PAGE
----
Conduct Policy to Extend to Rookie Deals?

NFL Commissioner Roger Goodell wasted little time instituting a new get-tough policy on player conduct and suspending its obvious offenders. Part of life in the NFL in 2007, as owners and agents start negotiating the huge contracts for the top rookies, is a personal conduct policy -- and the ability to recoup bonus money from violators. Is it going to be the next big thing in negotiations?

NFL Commissioner Roger Goodell has wasted little time in exerting his authority. His year-long suspension of Pac Man Jones, eight-game suspension of Chris Henry and Tank Johnson and his threatened course of action with Michael Vick concerning dog-fighting allegations have sent a clear message to players that bad behavior won't be tolerated by his regime.

While many in the league, including some of the muckety-mucks in the players association, have applauded this get-tough stance, it has some wondering how far the policy can be taken. To be a player in the NFL is being viewed as a privilege and not a right and the commish has put his foot down on those he views as the most egregious offenders to his personal conduct policy. The message has been sent loud and clear that if a player gets into serious trouble with legal issues that the hammer will come down. But is it possible to go one step further?

In a sad twist of irony, the Bengals – who have led the league in arrests and convictions over the last couple of years – were one of the first teams that tried to impose a personal conduct policy into player contracts. It was one of the deal-breakers in keeping Corey Dillon, because he refused to accept it as a provision of a potential contract extension years before most football fans had ever heard of Goodell.

The Bengals administrative position was simple – if you violate your contract and take part in activities that jeopardize your availability to the team, the team can go after some or all of the money you were paid as part of a signing bonus. Because the stance taken by the Bengals was rare at the time, it was just another reason for free agents to say "no" when it came to signing a deal to come to Cincinnati. But it was a stance the team maintained – saying it didn't want players that would potentially disgrace the organization.

In hindsight, the irony of those words are actually rather comical, considering that the Bengals have had almost 20 different players involved in arrests and/or investigations over the last two years. But, it raises an interesting point. Just as the signing bonus has become a staple of most long-term contract signings, will language start being inserted that protects the team in the event of a player getting in trouble with the law or the league?

The Vikings are no strangers to such a provision. When the team gave Koren Robinson a long-term deal, much of the signing bonus money was deferred and tied into him not getting into any more alcohol-related trouble. He didn't even last through the preseason before the infamous car chase to Mankato made national news and the Vikings the disgraceful talk of the NFL. K-Rob essentially voided his contract and, because of its language, the Vikings were out very little of the millions of dollars they would have paid out in bonus money.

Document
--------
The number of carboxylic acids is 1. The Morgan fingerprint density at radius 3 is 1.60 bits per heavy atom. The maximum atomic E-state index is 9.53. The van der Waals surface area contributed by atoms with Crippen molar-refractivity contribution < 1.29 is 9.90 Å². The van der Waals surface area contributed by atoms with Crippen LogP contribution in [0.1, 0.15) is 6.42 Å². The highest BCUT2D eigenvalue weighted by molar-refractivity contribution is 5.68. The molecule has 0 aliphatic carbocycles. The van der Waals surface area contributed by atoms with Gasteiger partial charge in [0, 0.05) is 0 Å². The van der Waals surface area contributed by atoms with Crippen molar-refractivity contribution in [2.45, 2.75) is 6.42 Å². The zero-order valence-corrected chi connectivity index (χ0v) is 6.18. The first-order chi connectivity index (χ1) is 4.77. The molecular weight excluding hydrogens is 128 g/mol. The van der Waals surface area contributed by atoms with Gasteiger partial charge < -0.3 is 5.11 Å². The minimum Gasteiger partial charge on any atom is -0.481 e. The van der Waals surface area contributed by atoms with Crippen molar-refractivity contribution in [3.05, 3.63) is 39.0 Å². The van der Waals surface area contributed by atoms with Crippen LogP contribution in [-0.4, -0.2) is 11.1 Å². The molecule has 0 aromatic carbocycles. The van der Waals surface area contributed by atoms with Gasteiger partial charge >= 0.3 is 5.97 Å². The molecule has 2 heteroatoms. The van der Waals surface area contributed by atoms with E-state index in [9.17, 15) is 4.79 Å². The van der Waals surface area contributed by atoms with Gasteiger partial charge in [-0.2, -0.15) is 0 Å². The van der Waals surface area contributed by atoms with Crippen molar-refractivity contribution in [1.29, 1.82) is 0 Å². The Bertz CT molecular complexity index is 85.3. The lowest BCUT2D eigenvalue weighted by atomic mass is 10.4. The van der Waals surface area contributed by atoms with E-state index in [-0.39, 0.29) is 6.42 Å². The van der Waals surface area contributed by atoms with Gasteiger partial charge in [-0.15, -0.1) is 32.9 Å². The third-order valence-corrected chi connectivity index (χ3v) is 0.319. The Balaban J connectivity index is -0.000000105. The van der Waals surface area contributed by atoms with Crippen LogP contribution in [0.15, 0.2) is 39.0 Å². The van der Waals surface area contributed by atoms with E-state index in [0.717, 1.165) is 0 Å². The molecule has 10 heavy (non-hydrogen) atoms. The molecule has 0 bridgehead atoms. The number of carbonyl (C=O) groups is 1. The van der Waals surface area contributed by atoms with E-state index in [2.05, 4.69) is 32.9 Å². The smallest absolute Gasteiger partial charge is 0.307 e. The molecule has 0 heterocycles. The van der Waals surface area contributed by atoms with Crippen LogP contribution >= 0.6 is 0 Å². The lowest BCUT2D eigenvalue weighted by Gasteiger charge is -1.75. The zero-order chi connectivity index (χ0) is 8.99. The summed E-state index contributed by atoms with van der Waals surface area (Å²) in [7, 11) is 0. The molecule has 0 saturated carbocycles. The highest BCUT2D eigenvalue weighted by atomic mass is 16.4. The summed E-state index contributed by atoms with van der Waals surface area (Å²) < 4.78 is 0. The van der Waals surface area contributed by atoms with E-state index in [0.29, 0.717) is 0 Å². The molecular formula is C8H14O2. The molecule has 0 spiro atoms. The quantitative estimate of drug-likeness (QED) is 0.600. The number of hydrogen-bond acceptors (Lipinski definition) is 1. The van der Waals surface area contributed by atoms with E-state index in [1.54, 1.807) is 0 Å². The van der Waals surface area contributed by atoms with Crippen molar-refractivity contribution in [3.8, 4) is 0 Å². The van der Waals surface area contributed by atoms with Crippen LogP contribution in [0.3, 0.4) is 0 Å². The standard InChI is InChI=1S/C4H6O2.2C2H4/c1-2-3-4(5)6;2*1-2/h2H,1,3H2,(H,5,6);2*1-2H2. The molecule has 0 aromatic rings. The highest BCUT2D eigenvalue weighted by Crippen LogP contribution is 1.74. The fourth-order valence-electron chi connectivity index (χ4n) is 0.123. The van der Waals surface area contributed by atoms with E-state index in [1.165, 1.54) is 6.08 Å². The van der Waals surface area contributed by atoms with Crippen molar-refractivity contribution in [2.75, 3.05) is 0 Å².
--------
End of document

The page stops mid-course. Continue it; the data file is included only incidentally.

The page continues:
The Vikings have gone to great pains to bring in players they believe are of high character and won't be a problem on or off the field. The players association seems to back a tough conduct policy as well. So who does that leave? The players themselves and their agents. Will agents who get a percentage of a players earnings have to pay back their cut in the event contract language includes a "get-back" clause for teams if a player doesn't live up to his end of the bargain? Probably, which is why you will see more agents trying to shoot down any overtures of including such personal conduct language from contracts.

Its time may be coming and the battle may be a bloody one. With the league putting in tough conduct standards, can it be too much of a stretch to think that the owners will want similar provisions put in big-money contracts to protect their organizational behinds? It makes sense from the business side of things and, while it might lead to a few heads-butts in getting rookies signed, that time is likely at hand. Fortunately, the biggest investment the Vikings will make this year will be Adrian Peterson, who gets nothing but glowing reviews. But what about those players with a checkered past? It could lead to contract holdouts. Once somebody blinks, the other deals will fall like dominoes. But who is going to blink first?

TUESDAY NOTES
* From the "What the…?" Department comes this: Fred Smoot was interviewed recently and the subject of the Vikings' Lake Minnetonka boat scandal came up. Smoot maintained that nothing happened on the boat and that the charges were part of a media creation to make the Vikings' highest-paid players look bad. Instead, it was eye-witness accounts of sultry behavior that the story took off and Smoot entered a guilty plea.
* There are rumors that, if Daunte Culpepper can't get a deal worked out with the Jaguars when he's released, he would be interested in going to the Packers – where he could spend this year rehabbing his still-problematic knee and take over for Brett Favre when he finally retires – most likely after this season unless he has a fifth change of heart.

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